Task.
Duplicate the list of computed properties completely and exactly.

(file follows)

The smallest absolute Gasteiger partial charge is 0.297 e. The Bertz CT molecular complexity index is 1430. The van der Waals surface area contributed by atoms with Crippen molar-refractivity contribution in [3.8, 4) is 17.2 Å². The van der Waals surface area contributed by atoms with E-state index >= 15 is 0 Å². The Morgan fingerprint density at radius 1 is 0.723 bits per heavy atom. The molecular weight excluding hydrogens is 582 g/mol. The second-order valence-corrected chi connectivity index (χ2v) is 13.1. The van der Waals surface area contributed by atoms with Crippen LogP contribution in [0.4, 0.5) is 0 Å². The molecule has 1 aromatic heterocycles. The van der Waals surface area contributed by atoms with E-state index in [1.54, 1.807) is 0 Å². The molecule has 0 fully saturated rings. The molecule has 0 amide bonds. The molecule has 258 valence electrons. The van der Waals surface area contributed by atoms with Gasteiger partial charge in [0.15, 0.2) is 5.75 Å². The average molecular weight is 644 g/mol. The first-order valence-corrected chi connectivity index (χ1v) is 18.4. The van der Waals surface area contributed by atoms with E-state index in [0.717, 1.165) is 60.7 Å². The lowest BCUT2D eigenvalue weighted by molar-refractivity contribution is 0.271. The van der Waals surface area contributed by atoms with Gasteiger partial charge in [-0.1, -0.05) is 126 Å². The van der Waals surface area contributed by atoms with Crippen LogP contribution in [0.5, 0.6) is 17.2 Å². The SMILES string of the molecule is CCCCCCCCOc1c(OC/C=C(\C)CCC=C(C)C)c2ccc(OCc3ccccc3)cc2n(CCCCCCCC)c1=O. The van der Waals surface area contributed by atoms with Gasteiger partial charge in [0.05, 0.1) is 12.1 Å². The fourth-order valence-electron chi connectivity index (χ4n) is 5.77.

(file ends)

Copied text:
The smallest absolute Gasteiger partial charge is 0.297 e. The Bertz CT molecular complexity index is 1430. The van der Waals surface area contributed by atoms with Crippen molar-refractivity contribution in [3.8, 4) is 17.2 Å². The van der Waals surface area contributed by atoms with E-state index >= 15 is 0 Å². The Morgan fingerprint density at radius 1 is 0.723 bits per heavy atom. The molecular weight excluding hydrogens is 582 g/mol. The second-order valence-corrected chi connectivity index (χ2v) is 13.1. The van der Waals surface area contributed by atoms with Crippen LogP contribution in [0.4, 0.5) is 0 Å². The molecule has 1 aromatic heterocycles. The van der Waals surface area contributed by atoms with E-state index in [1.54, 1.807) is 0 Å². The molecule has 0 fully saturated rings. The molecule has 0 amide bonds. The molecule has 258 valence electrons. The van der Waals surface area contributed by atoms with Gasteiger partial charge in [0.15, 0.2) is 5.75 Å². The average molecular weight is 644 g/mol. The first-order valence-corrected chi connectivity index (χ1v) is 18.4. The van der Waals surface area contributed by atoms with E-state index in [0.717, 1.165) is 60.7 Å². The lowest BCUT2D eigenvalue weighted by molar-refractivity contribution is 0.271. The van der Waals surface area contributed by atoms with Gasteiger partial charge in [-0.1, -0.05) is 126 Å². The van der Waals surface area contributed by atoms with Crippen LogP contribution in [0.5, 0.6) is 17.2 Å². The SMILES string of the molecule is CCCCCCCCOc1c(OC/C=C(\C)CCC=C(C)C)c2ccc(OCc3ccccc3)cc2n(CCCCCCCC)c1=O. The van der Waals surface area contributed by atoms with Gasteiger partial charge in [0.05, 0.1) is 12.1 Å². The fourth-order valence-electron chi connectivity index (χ4n) is 5.77.